1. On he flew among the black pines, brandishing his staff with frenzied gestures, now giving vent to an inspiration of horrid blasphemy, and now shouting forth such laughter as set all the echoes of the forest laughing like demons around him. The fiend in his own shape is less hideous than when he rages in the breast of man.
This passage, in which Goodman Brown gives up on trying to resist the devil’s temptations, takes up the devil’s staff, and makes his way toward the ceremony, appears about a third of the way into the story. It suggests that some of the shame and horror Goodman Brown feels when he returns to Salem Village may come from his feeling of weakness at having succumbed to evil. Goodman Brown resists the devil while he still believes that various members of his family and community are godly, but when he is shown, one by one, that they are all servants of the devil, he gives in to his dark side completely and grabs the devil’s staff. The change that comes over him after either waking up from his dream or returning from the ceremony can be explained partially by his shame at having fallen so quickly and dramatically into evil.
2. But, irreverently consorting with these grave, reputable, and pious people, these elders of the church, these chaste dames and dewy virgins, there were men of dissolute lives and women of spotted fame, wretches given over to all mean and filthy vice, and suspected even of horrid crimes. It was strange to see that the good shrank not from the wicked, nor were the sinners abashed by the saints.
In this passage, which appears halfway through the story, Goodman Brown sees the ceremony and the dark side of Salem Village. The transgression of social boundaries is one of the most confusing and upsetting aspects of the ceremony. The Puritans had made a society that was very much based on morality and religion, in which status came from having a high standing in the church and a high moral reputation among other townspeople. When Goodman Brown tells the devil at the beginning of the story that he is proud of his father and grandfather’s high morals and religious convictions, he is describing how the society in which he lives values these traits above all others. When Goodman Brown sees the mingling of these two different types of people at the ceremony, he is horrified: the ceremony reveals the breakdown of the social order, which he believed was ironclad. Hawthorne is pointing out the hypocrisy of a society that prides itself on its moral standing and makes outcasts of people who do not live up to its standards.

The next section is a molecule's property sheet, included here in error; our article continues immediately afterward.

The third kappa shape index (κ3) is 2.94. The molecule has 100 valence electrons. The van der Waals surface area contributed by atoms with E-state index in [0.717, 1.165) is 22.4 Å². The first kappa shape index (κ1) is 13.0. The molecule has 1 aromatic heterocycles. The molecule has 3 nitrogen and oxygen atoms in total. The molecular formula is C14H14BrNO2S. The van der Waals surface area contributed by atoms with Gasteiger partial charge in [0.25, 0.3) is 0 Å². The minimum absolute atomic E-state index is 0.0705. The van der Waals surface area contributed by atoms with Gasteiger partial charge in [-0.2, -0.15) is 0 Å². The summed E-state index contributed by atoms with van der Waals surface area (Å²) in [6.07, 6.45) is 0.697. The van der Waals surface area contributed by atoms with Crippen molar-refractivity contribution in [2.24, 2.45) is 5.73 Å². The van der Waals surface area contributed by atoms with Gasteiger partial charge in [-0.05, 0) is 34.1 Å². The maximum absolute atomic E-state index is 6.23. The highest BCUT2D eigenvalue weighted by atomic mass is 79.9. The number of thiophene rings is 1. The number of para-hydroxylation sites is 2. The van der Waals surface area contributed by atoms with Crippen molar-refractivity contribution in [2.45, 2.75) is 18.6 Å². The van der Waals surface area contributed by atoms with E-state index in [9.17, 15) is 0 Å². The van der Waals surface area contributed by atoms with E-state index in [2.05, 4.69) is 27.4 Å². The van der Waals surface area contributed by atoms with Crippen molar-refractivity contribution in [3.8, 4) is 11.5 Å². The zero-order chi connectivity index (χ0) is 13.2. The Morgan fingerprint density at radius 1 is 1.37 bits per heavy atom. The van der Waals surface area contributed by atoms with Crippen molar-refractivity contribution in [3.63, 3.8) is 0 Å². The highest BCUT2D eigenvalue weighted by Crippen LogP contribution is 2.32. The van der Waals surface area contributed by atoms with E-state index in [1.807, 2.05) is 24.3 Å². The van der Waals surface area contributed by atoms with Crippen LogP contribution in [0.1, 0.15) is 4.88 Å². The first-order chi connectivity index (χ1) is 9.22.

3. “By the sympathy of your human hearts for sin ye shall scent out all the places—whether in church, bedchamber, street, field, or forest—where crime has been committed, and shall exult to behold the whole earth one stain of guilt, one mighty blood spot.”
Near the end of the story, the devil promises Goodman Brown and Faith that they’ll have a new outlook on life, one that emphasizes the sinning nature of all humanity, and condemns Goodman Brown to a life of fear and outrage at the doings of his fellow man. This dark view of life is a complete turnaround from the ideas that Goodman Brown had held at the beginning of the story. Then, he thought of his family as godly; Faith as perfectly pure; and the Reverend, Deacon, and Goody Cloyse as models of morality. The devil ultimately shows him that his views are naïve and gives him the ability to see the dark side in any human context. When Goodman Brown returns to the village, he trusts no one. As the devil’s speech suggests, Goodman Brown has seen the evil in every human, and once he has started seeing it, he cannot stop.